Miller:  In the sixties many people used drugs in an attempt to have a certain kind of experience or to "see God."  But there was an acquisitiveness to it.  There was little sense of coming to comprehend and accept one's unique role in the human community, and understanding that you have identified as the purpose of ritual and transcendental experience.  Now young people take part in "raves" in which they sing and dance all night.  Here, too, there seems to be no particular purpose except acquiring the experience or "having fun."

Malidoma:  When you are brought up in consumerism, even your spiritual experience is seen in those terms.  When Westerners see that someone else has had a spiritual experience, it is like they are seeing a commercial.  They think, "Hey, I've got to get this.  Otherwise I'm incomplete."  Kids have raves because they have heard raves are fun, and they want to have fun too.

     Actually there is some similarity between having fun and genuine spiritual experience.  In ritual the fun isn't physical but psychical.  It's the soul having fun, as opposed to the body.  The two intersect, but that intersection is very hazy for many of us.  I see people as possibly having a spiritual experience at raves, but without their conscious selves' knowing what is going on.  This is why the elders' presence is so important to genuine ritual.  They bring conscious spiritual know-how to such an experience.

     The idea that anything spiritual must be solemn and serious is a big problem in the West.  Your religions are full of genuflection, kneeling, and bowing to hierarchical powers.  It takes the fun out of it!  Western religion seems allergic to fun.  So it's very hard to wake people here up to a liberated spirituality -- a spirituality that allows the soul some relaxation and good feeling.

     In the village people like to stay in ritual space, singing and dancing all night, because it's fun.  The spirit within us is like a child.  When the child has its proper toys, it can play.

Miller:  What are the proper toys for the spirit?

Malidoma:  The proper toys are the natural world, the community, a sense of connectedness, a sense of purpose, and a craving to be with invisible friends.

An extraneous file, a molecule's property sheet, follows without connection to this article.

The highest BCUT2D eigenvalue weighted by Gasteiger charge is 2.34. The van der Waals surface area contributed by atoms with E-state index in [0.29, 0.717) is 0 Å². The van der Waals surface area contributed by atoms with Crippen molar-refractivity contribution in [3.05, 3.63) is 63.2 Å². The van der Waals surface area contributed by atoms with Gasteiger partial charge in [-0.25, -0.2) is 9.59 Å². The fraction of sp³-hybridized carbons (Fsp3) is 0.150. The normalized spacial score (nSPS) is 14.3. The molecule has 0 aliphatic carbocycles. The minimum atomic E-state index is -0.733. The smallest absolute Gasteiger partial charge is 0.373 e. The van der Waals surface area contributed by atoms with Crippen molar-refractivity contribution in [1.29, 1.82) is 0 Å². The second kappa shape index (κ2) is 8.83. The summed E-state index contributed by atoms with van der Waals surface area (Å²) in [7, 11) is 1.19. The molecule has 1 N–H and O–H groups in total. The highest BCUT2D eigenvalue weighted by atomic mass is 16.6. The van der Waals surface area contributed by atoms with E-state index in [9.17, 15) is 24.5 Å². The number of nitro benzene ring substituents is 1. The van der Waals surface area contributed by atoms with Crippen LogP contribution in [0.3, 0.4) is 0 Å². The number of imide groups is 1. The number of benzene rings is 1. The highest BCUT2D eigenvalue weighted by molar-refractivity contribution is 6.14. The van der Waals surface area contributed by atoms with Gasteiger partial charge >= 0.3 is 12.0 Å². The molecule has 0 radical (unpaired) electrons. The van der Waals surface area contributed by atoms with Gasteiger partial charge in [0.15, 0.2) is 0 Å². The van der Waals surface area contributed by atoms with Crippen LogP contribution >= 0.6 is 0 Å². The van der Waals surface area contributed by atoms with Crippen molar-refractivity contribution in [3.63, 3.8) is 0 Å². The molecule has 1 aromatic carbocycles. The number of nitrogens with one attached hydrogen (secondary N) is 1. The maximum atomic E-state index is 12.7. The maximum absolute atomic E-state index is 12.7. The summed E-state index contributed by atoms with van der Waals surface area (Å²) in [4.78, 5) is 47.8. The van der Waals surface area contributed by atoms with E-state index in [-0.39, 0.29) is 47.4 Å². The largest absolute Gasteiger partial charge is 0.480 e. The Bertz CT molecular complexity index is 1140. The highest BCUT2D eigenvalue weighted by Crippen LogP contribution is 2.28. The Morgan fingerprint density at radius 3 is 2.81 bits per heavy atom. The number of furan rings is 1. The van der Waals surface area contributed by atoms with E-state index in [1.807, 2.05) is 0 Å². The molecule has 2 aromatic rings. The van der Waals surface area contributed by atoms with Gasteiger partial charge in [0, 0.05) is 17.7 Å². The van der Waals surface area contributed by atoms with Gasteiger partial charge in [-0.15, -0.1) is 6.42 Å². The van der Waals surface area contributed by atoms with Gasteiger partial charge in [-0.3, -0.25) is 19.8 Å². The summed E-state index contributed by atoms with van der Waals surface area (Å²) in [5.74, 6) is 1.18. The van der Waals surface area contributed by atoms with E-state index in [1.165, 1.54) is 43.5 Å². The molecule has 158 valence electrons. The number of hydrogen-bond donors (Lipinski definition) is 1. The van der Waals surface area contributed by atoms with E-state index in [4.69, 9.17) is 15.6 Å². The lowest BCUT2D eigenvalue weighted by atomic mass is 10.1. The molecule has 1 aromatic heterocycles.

You have to play in a natural place, away from the downtown and the freeway.  Your toys have to be the stones and rocks, and the creek running with pure water, and the trees.  You have to be in a space that hasn't been rearranged by civilization.  And you have to stay long enough to get over being homesick for the town.  Then you start seeing beauty in the trees, and the creek starts to lookvery interesting.

     When you narrow your attention down to nature itself, you can break into a totally different world with as many compelling things as there seemed to be in the city.  What starts to happen is what I call "the indigenous person being reborn."  Once you start to see the countless possibilities of nature, you enter the toy store of the spirit.  That's when you can start to have fun.  But the spirit will not have fun in the tall building, where sterility rules and a cold, blunt, steel-like energy surrounds you.

     There is a part of us that always feels incomplete because it wants to reclaim its connection with nature.  When nature is remote from us, we don't remember how we used to be, and we don't remember how to let the spirit have fun.

Miller:  Do your elders believe there is some kind of destiny being fulfilled in the West's path -- that there might be something the whole human race is learning through our unwise show of power?

Malidoma: I haven't heard any elders speak of such a cosmic design.  What they see is the upsetting of a natural relationship.  Modern humanity has broken away from its ancestors, has cut the connection.  In our circular cosmology, you cannot go backward to reconnect; you have to go forward in a great circle before you can reconnect with your ancestors again.

     Imagine two satellites in orbit, traveling together in the same direction.  One of them starts to move faster and breaks away.  The one behind will not speed up, and the one moving ahead cannot back up.  So the one ahead must increase thrust and go completely around before it can rejoin the other one.  Once you have broken with the ancestors, you must circle forward to rejoin them.  And while you are traveling around, you will encounter many disasters because you will be on your own.

     The West is seeking its past by going into the future.  The indigenous cultures don't need to race into the future because they haven't lost contact with their ancestors.

1 comment:

  1. Thank you for sharing this insight with me tonight now that I've read this it validates what I've felt all along. Words can't express how I felt while reading this it's a feeling of truth being revealed-a feeling of warmth I look forward to learning more and meeting you all one day.